The loss abruptly removed the luster from the best start (6-1) through seven games of a season for the Sox against the Yankees since 1912. The Yankees made it look easy by exploiting the Sox errors and banging around Lowe and reliever Lenny DiNardo. Lowe had never allowed nine runs in a game.
As much as Damon tried to carry them, the Sox buckled quickly under the weight of their own mistakes. After Lowe survived an error by Garciaparra on Kenny Lofton's grounder leading off the first inning, he gave back the run Damon provided with his first homer by surrendering singles to Hideki Matsui, Bernie Williams, and Clark in the second inning.
Damon briefly kept hope alive for the Sox with his second blast, but his deeds promptly were nullified after Millar planted the seed of trouble by booting Lofton's grounder leading off the Yankees' third. The error put Lofton in position to scamper to third on Derek Jeter's single and score on Sheffield's sacrifice fly, making it 2-2.
"You always have more time than you think," Millar said of his error. "I kind of rushed it because of Lofton and his speed."
The Sox caught a break when Alex Rodriguez's grounder bounced off third base and stayed in the infield for a single, because Jeter had stolen second and probably could have scored. Jeter and A-Rod then pulled off a double steal, allowing them to score easily on Matsui's single to right, giving Vazquez a 4-2 advantage.
Still, the deficit seemed manageable for the Sox. But then things further unraveled in the fourth. With two outs and a runner on second, Lowe induced Jeter to tap a potential inning-ending grounder to short. But Garciaparra bobbled the ball, leaving runners at first and third for Sheffield, who delivered the death blow by pulling a misplaced pitch from Lowe over the left-field wall to create a 7-2 mess.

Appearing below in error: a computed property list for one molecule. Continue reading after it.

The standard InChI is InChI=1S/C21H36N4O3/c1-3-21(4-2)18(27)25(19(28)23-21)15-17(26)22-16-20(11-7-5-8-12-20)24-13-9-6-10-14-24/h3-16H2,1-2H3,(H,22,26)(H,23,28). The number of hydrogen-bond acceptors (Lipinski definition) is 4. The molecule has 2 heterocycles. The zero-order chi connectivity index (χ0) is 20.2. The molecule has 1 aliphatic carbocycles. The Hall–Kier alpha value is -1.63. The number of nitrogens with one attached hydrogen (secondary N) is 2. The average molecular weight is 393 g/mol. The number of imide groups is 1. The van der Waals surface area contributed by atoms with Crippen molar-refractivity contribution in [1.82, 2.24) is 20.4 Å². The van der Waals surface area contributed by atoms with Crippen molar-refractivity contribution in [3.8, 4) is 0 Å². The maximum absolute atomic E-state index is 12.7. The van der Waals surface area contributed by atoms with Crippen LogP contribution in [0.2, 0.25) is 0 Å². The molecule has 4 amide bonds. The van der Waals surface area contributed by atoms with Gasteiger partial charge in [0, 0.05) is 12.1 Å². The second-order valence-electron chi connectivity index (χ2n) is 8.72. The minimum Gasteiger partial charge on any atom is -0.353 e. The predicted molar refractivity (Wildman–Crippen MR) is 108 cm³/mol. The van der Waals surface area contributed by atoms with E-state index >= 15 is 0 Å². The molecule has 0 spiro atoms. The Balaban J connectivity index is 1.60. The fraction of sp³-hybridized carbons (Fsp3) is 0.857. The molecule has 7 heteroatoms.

Garciaparra said nothing unusual contributed to the error.
"I'm going out there every day trying to work hard and make plays," he said. "Sometimes you make them, sometimes you don't."
Francona rejected the notion that Garciaparra somehow may have been affected by lingering resentment toward the Sox.
"He just made a couple of errors," the manager said. "Obviously, we don't want that, but I don't think you chalk that up to resentment."
Francona said Garciaparra has yet to fully regain his touch since he returned from the disabled list.
"He's trying to find his midseason form," Francona said. "He's not there yet, but the best way I know how to go about it is to keep running him out there as long as he's healthy."
The Yankees grabbed a 9-2 lead when Clark clubbed his two-run shot to center, the last cruel act of the night against Lowe.
Ortiz's solo blow in the sixth narrowed the margin, but only for a New York minute because the Yankees recouped the run in the bottom of the inning by loading the bases against DiNardo before Rodriguez tapped into a run-scoring fielder's choice.
In the end, the Sox need to win the last two games of the series to keep from falling into a deeper hole in the division. But Francona, as always, kept the faith.
"If I'm any judge of talent, I think we'll be fantastic," he said. "I love these guys. I think we're going to find a way to be a very good team. I also think we have to improve, and I believe we're going to do that."